Buried Gold Likely Not From Heist, Says US Mint Rep

And he's not the only one to pooh-pooh the theory
By Kate Seamons,  Newser Staff
Posted Mar 5, 2014 7:12 AM CST
Updated Mar 5, 2014 8:00 AM CST
Buried Gold Likely Not From Heist, Says US Mint Rep
This image provided by the Saddle Ridge Hoard discoverers via Kagin's, Inc., shows one of the six decaying metal canisters filled with 1800s-era US gold coins unearthed in California.   (AP Photo/Saddle Ridge Hoard discoverers via Kagin's, Inc.)

Perhaps it was too intriguing to be true: A rep for the US Mint and an expert on the San Francisco Mint throw water on the latest theory surrounding the $10 million in gold coins uncovered in California—that they were the long-hidden spoils of a 1901 gold heist from the SF Mint. "We do not have any information linking the Saddle Ridge Hoard coins to any thefts at any United States Mint facility," Mint rep Adam Stump tells CNN, and that determination follows a good deal of research, he adds to the San Francisco Chronicle. "We've got a crack team of lawyers, and trust me, if this was US government property we’d be going after it." Richard Kelly, who wrote a book on the SF Mint, sees a further issue with the dates of the uncovered coins—they're stamped 1847 to 1894, and he thinks ones taken from the mint would be dated nearer to 1901. "We assume from the times and all the records that they were new coins [taken]. Back then, once coins were printed they flew out of the mint."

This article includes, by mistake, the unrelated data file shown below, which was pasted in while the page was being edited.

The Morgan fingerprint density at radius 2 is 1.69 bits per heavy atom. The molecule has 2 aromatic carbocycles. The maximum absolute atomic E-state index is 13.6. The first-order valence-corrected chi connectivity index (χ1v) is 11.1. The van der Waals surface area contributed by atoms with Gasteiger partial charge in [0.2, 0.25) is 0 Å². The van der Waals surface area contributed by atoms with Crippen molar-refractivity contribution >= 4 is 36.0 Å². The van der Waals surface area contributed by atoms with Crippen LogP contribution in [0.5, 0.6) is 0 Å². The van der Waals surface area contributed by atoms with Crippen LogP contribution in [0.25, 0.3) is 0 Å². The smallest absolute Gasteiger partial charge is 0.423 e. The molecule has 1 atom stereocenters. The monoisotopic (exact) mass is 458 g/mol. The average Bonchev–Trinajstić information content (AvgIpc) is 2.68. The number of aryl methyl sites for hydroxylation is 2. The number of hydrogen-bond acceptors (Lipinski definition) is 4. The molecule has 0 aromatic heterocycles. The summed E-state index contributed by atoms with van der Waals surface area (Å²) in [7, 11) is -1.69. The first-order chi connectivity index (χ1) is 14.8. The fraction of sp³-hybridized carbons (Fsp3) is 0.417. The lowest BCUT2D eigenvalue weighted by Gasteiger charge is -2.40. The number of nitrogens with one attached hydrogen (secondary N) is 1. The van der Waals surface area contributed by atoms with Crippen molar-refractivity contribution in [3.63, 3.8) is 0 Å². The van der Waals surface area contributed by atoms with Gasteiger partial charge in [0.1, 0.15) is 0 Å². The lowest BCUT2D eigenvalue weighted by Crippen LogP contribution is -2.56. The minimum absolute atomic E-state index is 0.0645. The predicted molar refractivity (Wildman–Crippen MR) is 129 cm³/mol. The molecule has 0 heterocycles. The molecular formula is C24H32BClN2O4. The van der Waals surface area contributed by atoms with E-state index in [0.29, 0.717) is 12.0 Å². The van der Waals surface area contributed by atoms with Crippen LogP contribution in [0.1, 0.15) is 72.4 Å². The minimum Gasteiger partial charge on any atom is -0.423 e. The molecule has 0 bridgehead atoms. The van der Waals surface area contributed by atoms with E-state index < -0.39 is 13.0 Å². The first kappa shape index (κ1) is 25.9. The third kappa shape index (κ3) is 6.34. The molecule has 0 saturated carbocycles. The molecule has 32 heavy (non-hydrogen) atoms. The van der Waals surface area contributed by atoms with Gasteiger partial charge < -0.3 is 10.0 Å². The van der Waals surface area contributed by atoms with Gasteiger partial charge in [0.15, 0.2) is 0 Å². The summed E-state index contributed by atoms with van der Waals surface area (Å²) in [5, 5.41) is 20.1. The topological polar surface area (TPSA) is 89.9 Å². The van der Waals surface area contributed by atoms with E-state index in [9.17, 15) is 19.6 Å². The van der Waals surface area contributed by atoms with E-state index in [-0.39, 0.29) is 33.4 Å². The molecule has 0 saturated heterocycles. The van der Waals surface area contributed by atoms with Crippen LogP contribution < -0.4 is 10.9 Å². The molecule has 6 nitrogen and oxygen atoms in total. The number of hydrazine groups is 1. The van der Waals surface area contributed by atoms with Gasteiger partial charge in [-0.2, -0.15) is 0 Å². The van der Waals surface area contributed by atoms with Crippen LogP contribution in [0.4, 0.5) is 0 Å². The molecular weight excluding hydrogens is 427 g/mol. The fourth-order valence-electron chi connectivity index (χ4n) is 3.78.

And a coin dealer tells the Los Angeles Times that each of the six bags of Double Eagles (that's a $20 coin) stolen would have held coins bearing the same date and mint mark. The buried coins feature "12 times as many permutations as we should have," he says. The Chronicle also takes a look at what one coin collector considers to be the smoking gun: an 1866 Double Eagle that had no "In God We Trust" motto on it; 1866 was the year that motto began gracing the coins, and Jack Trout told the paper that he believed the presence of the rare and valuable coin amid the buried haul signaled that it had to have come directly from the SF Mint. But the Chronicle turns to the Encyclopedia of US Gold Coins, which presents the coin as anything but one-of-a-kind: Per the encyclopedia, 120,000 "No Motto" Double Eagles were produced in San Francisco in 1866 before the changeover occurred. (Click for more on the heist theory.)

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